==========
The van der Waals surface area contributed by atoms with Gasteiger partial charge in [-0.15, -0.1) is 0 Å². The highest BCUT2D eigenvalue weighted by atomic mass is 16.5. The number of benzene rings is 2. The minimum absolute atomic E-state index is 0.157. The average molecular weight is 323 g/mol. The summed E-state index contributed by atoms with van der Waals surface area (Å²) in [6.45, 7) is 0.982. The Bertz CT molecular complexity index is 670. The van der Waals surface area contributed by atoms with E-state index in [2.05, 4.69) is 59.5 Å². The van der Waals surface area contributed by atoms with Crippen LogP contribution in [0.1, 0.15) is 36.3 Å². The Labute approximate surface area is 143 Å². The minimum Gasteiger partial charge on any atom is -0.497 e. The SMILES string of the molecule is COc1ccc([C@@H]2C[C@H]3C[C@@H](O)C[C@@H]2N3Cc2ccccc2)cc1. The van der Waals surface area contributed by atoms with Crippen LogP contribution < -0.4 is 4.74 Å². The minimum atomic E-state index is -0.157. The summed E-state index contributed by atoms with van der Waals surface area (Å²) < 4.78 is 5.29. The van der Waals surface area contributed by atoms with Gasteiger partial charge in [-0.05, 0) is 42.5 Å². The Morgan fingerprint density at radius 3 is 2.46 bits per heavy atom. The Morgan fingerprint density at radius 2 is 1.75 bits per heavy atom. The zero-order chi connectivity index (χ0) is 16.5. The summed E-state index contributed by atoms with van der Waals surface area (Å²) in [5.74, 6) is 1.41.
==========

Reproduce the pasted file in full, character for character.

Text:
The van der Waals surface area contributed by atoms with Gasteiger partial charge in [-0.15, -0.1) is 0 Å². The highest BCUT2D eigenvalue weighted by atomic mass is 16.5. The number of benzene rings is 2. The minimum absolute atomic E-state index is 0.157. The average molecular weight is 323 g/mol. The summed E-state index contributed by atoms with van der Waals surface area (Å²) in [6.45, 7) is 0.982. The Bertz CT molecular complexity index is 670. The van der Waals surface area contributed by atoms with E-state index in [2.05, 4.69) is 59.5 Å². The van der Waals surface area contributed by atoms with Crippen LogP contribution in [0.1, 0.15) is 36.3 Å². The Labute approximate surface area is 143 Å². The minimum Gasteiger partial charge on any atom is -0.497 e. The SMILES string of the molecule is COc1ccc([C@@H]2C[C@H]3C[C@@H](O)C[C@@H]2N3Cc2ccccc2)cc1. The van der Waals surface area contributed by atoms with Crippen LogP contribution < -0.4 is 4.74 Å². The minimum atomic E-state index is -0.157. The summed E-state index contributed by atoms with van der Waals surface area (Å²) < 4.78 is 5.29. The van der Waals surface area contributed by atoms with Gasteiger partial charge in [-0.05, 0) is 42.5 Å². The Morgan fingerprint density at radius 3 is 2.46 bits per heavy atom. The Morgan fingerprint density at radius 2 is 1.75 bits per heavy atom. The zero-order chi connectivity index (χ0) is 16.5. The summed E-state index contributed by atoms with van der Waals surface area (Å²) in [5.74, 6) is 1.41.